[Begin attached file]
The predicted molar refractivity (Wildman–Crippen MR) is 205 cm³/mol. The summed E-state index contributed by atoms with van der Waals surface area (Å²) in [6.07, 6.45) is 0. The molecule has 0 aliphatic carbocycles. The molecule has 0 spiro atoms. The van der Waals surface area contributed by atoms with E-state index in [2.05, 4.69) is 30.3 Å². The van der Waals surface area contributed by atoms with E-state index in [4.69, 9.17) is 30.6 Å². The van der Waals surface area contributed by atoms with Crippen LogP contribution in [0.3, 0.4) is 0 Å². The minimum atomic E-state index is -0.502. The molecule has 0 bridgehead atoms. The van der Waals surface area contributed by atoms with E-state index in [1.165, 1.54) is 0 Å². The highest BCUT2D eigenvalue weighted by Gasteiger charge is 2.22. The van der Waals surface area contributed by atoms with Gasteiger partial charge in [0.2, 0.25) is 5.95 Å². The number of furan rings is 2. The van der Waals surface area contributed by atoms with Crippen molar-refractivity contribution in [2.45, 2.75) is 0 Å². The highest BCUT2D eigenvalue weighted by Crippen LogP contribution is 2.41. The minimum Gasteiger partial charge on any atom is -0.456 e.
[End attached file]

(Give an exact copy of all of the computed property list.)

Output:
The predicted molar refractivity (Wildman–Crippen MR) is 205 cm³/mol. The summed E-state index contributed by atoms with van der Waals surface area (Å²) in [6.07, 6.45) is 0. The molecule has 0 aliphatic carbocycles. The molecule has 0 spiro atoms. The van der Waals surface area contributed by atoms with E-state index in [2.05, 4.69) is 30.3 Å². The van der Waals surface area contributed by atoms with E-state index in [4.69, 9.17) is 30.6 Å². The van der Waals surface area contributed by atoms with Crippen LogP contribution in [0.3, 0.4) is 0 Å². The minimum atomic E-state index is -0.502. The molecule has 0 bridgehead atoms. The van der Waals surface area contributed by atoms with E-state index in [1.165, 1.54) is 0 Å². The highest BCUT2D eigenvalue weighted by Gasteiger charge is 2.22. The van der Waals surface area contributed by atoms with Gasteiger partial charge in [0.2, 0.25) is 5.95 Å². The number of furan rings is 2. The van der Waals surface area contributed by atoms with Crippen molar-refractivity contribution in [2.45, 2.75) is 0 Å². The highest BCUT2D eigenvalue weighted by Crippen LogP contribution is 2.41. The minimum Gasteiger partial charge on any atom is -0.456 e.